Oxford considers jump-starting new zoning districts
Published 10:26 am Wednesday, October 19, 2016
When property owners wanted to develop large areas of land, like Grand Oaks, they filed a Planned Use Development, or PUD, with the city of Oxford. With the recent adoption of the Vision 2037 Comprehensive Plan, developers will have more options in how large parcels of land can be developed and zoned.
One of those options, the Traditional Neighborhood Development, or TND, is being considered for approval by the Oxford Board of Aldermen and city planners say the intent of the new zoning district is to create more “places.” It’s for parcels of land 30 to 100 acres in size.
A TND is intended to “primary serve the residential needs of urban areas and has an overall higher residential density than suburban residential subdivisions.” There’s a wider variety of housing types – from size to affordability, with higher density housing closer to the center and the lower density, single-family homes toward the edges of the neighborhood.
There should be a business center that provides 30,000-square feet for services, civic and retail uses with the potential for upper floor housing. There should be parks, schools, or other public features that are easily accessible on foot or by bicycle.
In a TND, buildings are to be close to the street at a “human scale with wide tree-lined sidewalks that include space for outdoor uses such as café seating or sales tables.
“Parking for vehicles is on-street or in parking lots or garages that are primarily behind or underneath buildings,” said City Planner Judy Daniel.
Unlike single-zoned developments, a TND is intended to provide for an entire neighborhood that includes mixed-uses, single-family homes with roads, sidewalks and green spaces. Developers will submit a Master Regulating Plan that will include topographic survey, stormwater drainage plan, layout and location of streets and public open spaces and parking areas, location of commercial, mixed-use and civic building lots, densities of buildings by types, setbacks, architectural renderings, covenants, tree survey inventory and plan, landscape plan, scaled drawing of the site and more.
A TND request will go before the Site Plan Review Committee before going before the Oxford Planning Commission, which will make a recommendation to the Board of Aldermen whether to approve the TND. If approved, the developer will have two years to begin construction.
“If nothing happens in two years, that’s a lot of land being tied up,” Daniel told the aldermen.
If approved by the aldermen, the TND zoning will be the first of the new type of zoning districts that are coming down the road in Oxford to fit with the Vision 2037 plan.
Triggers in place
The plan also includes triggers for the development of each building type. For example, a certain amount of commercial space needs to be built before additional housing can be built.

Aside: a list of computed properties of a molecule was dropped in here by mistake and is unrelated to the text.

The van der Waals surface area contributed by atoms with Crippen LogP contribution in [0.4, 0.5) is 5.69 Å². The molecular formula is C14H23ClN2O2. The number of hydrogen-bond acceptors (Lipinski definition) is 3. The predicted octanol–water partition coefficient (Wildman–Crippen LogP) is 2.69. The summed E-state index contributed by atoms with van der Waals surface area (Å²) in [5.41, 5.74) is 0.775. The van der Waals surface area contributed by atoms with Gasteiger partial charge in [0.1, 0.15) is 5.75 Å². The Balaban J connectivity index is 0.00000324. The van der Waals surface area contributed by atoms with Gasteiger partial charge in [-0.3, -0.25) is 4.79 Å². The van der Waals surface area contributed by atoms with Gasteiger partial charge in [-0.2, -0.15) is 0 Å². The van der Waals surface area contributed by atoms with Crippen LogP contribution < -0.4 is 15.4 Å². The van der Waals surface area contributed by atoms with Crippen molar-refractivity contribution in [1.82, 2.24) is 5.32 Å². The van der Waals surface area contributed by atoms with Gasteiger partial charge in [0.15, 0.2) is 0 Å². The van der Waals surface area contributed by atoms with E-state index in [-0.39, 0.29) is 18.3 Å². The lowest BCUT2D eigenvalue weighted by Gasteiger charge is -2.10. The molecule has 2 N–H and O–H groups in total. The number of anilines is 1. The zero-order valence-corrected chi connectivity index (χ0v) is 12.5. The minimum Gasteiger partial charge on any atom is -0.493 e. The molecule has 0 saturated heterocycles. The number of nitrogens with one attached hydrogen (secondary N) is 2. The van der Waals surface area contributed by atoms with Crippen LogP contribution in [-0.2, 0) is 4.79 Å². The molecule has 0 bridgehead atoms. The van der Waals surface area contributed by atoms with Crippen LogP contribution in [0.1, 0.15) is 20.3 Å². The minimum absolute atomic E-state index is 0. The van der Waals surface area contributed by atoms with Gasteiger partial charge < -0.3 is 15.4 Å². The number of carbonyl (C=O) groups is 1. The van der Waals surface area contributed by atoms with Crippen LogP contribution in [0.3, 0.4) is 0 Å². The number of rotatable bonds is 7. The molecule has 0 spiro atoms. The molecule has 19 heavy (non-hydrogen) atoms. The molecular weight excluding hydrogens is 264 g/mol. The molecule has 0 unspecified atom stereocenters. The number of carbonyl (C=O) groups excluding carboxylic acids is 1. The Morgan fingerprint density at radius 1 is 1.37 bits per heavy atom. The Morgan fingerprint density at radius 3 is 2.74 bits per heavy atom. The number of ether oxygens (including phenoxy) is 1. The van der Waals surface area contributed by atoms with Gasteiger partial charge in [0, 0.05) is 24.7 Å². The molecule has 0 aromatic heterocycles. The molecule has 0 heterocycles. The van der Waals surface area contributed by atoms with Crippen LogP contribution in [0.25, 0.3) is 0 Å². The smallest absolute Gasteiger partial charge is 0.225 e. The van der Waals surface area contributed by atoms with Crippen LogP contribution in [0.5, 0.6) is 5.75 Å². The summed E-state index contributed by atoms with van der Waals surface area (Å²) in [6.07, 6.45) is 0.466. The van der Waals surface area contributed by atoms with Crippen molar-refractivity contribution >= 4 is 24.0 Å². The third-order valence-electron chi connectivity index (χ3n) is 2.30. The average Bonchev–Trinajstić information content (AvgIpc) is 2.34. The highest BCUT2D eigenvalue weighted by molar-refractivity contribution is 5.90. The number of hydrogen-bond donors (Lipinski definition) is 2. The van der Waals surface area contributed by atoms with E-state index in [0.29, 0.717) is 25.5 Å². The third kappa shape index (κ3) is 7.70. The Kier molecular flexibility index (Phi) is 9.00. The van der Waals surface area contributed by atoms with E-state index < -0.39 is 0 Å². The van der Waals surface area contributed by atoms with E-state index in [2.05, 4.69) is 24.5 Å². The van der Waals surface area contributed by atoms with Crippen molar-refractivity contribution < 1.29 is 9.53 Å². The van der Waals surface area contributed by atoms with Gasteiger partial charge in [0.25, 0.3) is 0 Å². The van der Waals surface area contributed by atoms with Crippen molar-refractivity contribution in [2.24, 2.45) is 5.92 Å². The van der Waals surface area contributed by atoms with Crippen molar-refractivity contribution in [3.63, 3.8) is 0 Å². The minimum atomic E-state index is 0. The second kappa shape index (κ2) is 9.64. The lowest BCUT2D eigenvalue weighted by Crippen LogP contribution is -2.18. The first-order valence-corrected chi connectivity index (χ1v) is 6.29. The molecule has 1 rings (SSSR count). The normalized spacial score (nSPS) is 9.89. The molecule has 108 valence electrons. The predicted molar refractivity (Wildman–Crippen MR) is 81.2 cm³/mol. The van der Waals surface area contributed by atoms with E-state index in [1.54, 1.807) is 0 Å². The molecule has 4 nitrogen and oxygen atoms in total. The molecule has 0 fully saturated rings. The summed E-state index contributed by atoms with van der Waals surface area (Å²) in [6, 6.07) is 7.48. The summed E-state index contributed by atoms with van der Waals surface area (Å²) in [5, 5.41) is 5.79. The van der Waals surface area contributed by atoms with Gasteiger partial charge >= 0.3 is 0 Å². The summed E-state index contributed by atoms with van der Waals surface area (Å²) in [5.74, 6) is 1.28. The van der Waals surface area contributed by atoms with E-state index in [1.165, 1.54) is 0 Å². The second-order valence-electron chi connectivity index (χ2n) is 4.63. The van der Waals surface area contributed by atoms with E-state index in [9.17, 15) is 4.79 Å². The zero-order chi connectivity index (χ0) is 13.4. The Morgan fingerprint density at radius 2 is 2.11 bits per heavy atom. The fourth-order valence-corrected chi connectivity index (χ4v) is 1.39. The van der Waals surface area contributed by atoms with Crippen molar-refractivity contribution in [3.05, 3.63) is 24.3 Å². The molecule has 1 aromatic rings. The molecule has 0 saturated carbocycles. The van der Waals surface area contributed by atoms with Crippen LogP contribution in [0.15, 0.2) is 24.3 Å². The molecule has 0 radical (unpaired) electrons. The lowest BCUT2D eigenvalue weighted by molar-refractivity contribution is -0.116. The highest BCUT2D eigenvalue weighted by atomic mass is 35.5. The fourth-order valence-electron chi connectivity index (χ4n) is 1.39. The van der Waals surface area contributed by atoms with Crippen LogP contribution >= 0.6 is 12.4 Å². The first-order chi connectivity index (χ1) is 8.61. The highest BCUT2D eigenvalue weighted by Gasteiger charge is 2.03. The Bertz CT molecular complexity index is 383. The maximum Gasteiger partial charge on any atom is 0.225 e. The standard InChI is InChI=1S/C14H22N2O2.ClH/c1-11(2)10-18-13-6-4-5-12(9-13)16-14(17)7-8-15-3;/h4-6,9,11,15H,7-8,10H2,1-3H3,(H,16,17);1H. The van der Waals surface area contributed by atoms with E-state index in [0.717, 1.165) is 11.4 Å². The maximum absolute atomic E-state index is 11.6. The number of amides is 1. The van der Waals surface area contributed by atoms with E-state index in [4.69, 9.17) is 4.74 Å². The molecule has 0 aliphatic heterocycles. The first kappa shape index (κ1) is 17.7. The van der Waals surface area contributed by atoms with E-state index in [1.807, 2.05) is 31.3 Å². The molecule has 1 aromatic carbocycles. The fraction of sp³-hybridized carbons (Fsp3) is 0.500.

Aldermen Jason Bailey asked what happens if the economy falls like it did in 2009 and a developer can’t afford to meet a trigger before moving on to build more residential buildings.
“Then they can come back before the planning commission and talk about it and ask for more time,” Daniel replied.
The plan sets minimums and maximums for types of development. Single-family detached buildings, like townhouses, can make up 10 to 30 percent of the plan, while single-family unattached homes should make up 25 to 50 percent. Retail can be 5 to 20 percent of the plan and mixed can be 5 to 15 percent of the plan. A developer must include enough parks and open spaces to be 10 percent of the overall plan but there’s no maximum in the amount of open space allowed.
Daniel said the new TND zoning reflect the new vision and direction of creating places.
“It sets patterns for creating mixed-use full neighborhoods rather than disconnected shopping areas and residential subdivisions,” she said. “It will allow some of Oxford’s forward-thinking developers to start working on this type of development while the rest of the changes to the Land Development Code are underway.”
A second hearing and public meeting will be held at 5 p.m. On Nov. 1 at City Hall. The aldermen are expected to vote on the new zoning district at their Nov. 15 meeting.
Other business Tuesday
• Recognized Oxford Park Commission Program Director Mike Young for being named the Mississippi Recreation and Park Association’s Recreational Professional of the Year and OPC programs Leisure Lifestyles and Outdoor Events that were also recognized as outstanding programs by the MRPA.
• Approved an agreement with the LQC Lamar Foundation to allow the foundation to use office space inside the LQC Lamar House and Museum.
• Adopted a proclamation declaring October as Stand Beside Her Month, an initiative developed by the Girls Scouts Heart of the South, to help young girls reach their full potential.
• Approved an amendment to the Oxford Police Department budget by $13,000 after accepting a $13,000 grant from Blue Cross Blue Shield with no match.
• Accepted the annual audit and TVA Annual Report for the Oxford Electric Department. Superintendent Rob Neely reported the audit was “clean” and that OED was in good financial shape.
• Approved the preliminary plat for the Fairmont development in Grand Oaks Phase IV.
• Approve preliminary and final plats for Oxford Farm Phase V, a three-lot commercial subdivision.
• Approved the final plat for Oxford Farms Phase IV, The Helix multi-unit development.
• Approved the final plat for Stone Subdivision.
• Gave permission to allow the Public Works Department to work with a private developer to expand the certificated area for water and sewer service north of Oxford.